We recently launched Stretching & Core Strengthening for the Cyclist, our new 57-page eBook in which my co-author and I clear up the confusion and take the guesswork out of knowing what to do, and how to do it, to implement a stretching and core strengthening program.
The new eBook was specifically created for the cyclist. Sincewe cyclists use primarily our lower body, these muscles get used repetitively and are usually tight. Coupled with the fact that many of us sit in an office chair all day (or otherwise sit around), these muscles get even tighter. A tight muscle is a short muscle, and stretching helps lengthen muscles so they can perform at their best. Strengthening the core further improves our ability to ride (and live our daily lives) relatively pain-free.
(My co-author, Amy Schultz, is my daughter; she’s completing her Doctorate in Physical Therapy, is an accomplished cyclist and has done extensive research on athletes and injury prevention. Amy demonstrates the proper form for all the stretching and core exercises in the eBook.)
We don’t all necessarily want to be faster on the bike. But I think every last one of us roadies would like to maintain the strength we have, or get even stronger, in our core. And we undoubtedly all would like to be pain-free when we ride. A regular stretching and core strengthening routine can help you achieve any or all of those 3 aims.
One of the points I made in the launch article (click for additonal info on how to put together your own program using the book) is that you can and should choose your favoriate stretches and core exercises for your personal routine(s). In that light, I thought I would share my own personal favorites last week and today. In last week’s article, I talked about my favorite stretching exercises and explained why they’re my favorites. Today, I’ll talk about my favorite core exercises.
Once you go through the eBook and try a variety of the stretches and core strengthening exercises, you will quickly see what you will need to work on and find your own favorites.
My Favorite Core Strength Exercises
My favorite core workout is the PLANK: DOWNWARD DOG (page 44). This great combination exercise not only works core strength but helps stretch the hamstrings and calves – two other muscle groups that are often tight for a cyclist.
I like doing PLANKS since they really work the core. A strong core helps you in so many different ways while cycling. A strong core helps you throughout the pedal stroke and it helps keep your back flat.
To see what I mean, try this simple test. Sit up straight in a chair. Keep you back straight and only your bottom should be touching the chair. After a short period of time, you will notice that you will start slouching and rounding the back. Don’t worry, we are all guilty of this. This is the sign of a weak and non-engaged core. As soon as you start noticing yourself slouching, the only thing I want you to do is to fully engage your core – i.e., flex your lower abs. You will notice that immediately you will sit back straight again. Core strength alone has straightened out your posture.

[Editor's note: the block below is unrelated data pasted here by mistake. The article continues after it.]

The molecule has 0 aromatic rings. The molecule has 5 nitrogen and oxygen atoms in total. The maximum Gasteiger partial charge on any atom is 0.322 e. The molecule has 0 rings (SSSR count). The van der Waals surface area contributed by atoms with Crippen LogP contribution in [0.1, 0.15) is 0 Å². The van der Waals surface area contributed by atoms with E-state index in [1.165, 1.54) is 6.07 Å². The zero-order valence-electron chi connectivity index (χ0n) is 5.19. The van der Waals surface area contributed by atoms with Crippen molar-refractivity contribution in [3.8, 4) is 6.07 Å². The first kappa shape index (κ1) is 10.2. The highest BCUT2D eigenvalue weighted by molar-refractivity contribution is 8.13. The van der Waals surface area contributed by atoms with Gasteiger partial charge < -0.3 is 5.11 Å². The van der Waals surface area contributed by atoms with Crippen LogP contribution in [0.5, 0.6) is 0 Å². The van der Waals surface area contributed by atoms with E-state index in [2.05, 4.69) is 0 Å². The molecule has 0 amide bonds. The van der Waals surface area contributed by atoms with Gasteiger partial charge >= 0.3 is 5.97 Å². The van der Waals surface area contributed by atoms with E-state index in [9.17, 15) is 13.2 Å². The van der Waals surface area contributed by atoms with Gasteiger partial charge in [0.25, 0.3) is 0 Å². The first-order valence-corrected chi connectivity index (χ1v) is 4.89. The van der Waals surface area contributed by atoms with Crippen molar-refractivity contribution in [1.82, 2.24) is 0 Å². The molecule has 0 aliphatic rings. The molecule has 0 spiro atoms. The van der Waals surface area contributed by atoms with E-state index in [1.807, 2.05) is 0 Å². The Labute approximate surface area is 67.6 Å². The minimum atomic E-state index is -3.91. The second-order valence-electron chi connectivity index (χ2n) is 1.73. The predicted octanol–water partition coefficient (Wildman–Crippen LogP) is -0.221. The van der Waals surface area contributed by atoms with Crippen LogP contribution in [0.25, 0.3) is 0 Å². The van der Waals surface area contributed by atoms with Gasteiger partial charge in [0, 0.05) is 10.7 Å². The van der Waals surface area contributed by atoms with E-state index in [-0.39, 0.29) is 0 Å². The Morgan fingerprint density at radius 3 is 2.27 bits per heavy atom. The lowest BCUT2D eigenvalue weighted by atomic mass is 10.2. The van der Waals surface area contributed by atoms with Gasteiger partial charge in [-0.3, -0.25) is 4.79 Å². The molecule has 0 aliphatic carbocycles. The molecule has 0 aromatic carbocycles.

This is what happens on a bicycle ride. As you fatigue, you start relaxing, and poor cycling posture follows. Just think out loud “ENGAGE MY CORE” and you will notice that you will be pedaling easier, any back pain that might have crept in will go away and you will feel like you can easily ride another 10 miles.
Every PLANK core exercise in this eBook (including DOWNWARD DOG) starts out with the BASIC PLANK PUSH UP POSITION (Page 43, see top photo at right). This exercise is my other favorite core workout pre- and post-ride. Also, when I’m rushed for time, I always have a few minutes for the BASIC PLANK PUSH UP. Here’s how to do it, then how to progress into DOWNWARD DOG:
- Put your hands on a mat perpendicular to the floor and shoulder width apart.
- Hold for a count of 60, then lower your knees and upper body back to the mat.
- Repeat several more times.
- If this is new to you, try and hold for 10 seconds, slowly building strength until you can hold for a full minute or two.
- Form is important. Keep your back flat and straight.
- For all of the PLANK exercises, SLOW movements are much better than fast movements.
Now, here’s how to progress from the BASIC PLANK PUSH UP POSITION into the DOWNWARD DOG:
- Put your head between your arms as you push your buttocks high into the air. Make sure to keep your back straight all the way through the exercise. Make sure to feel a good stretch in the back, glutes, hamstrings and calves. Move to a flexed position using your core.
- Hold for a count of a count of 3, then repeat 10 times.
Lastly, for a challenge, the CORE PLANKS that force you to balance are really great as well. I do these very slowly so that I can maintain balance. The slower, the better balance you will gain from these.
These are my favorites. What are yours? Use the Comments below the Newsletter version of this article to share your thoughts.
Stretching & Core Strengthening for the Cyclist, our new 57-page eBook, with with nearly 50 different stretching and core exercises (including variations) is just $14.95 / $12.71 for Premium Members with their automatic 15% discount.
Coach Rick Schultz is an avid cyclist who trains, races and coaches in Southern California. Rick is an engineer by trade, and in addition to being a coach, he’s a bike fitter and prolific product reviewer. He’s the author of Stretching & Core Strengthening for the Cyclist and Bike Fit 101: Your Toolset for a Great Bike Fit in the RBR eBookstore. Check his product reviews website, www.biketestreviews.com, and his coaching site, www.bikefitnesscoaching.com. Click to read Rick’s full bio.
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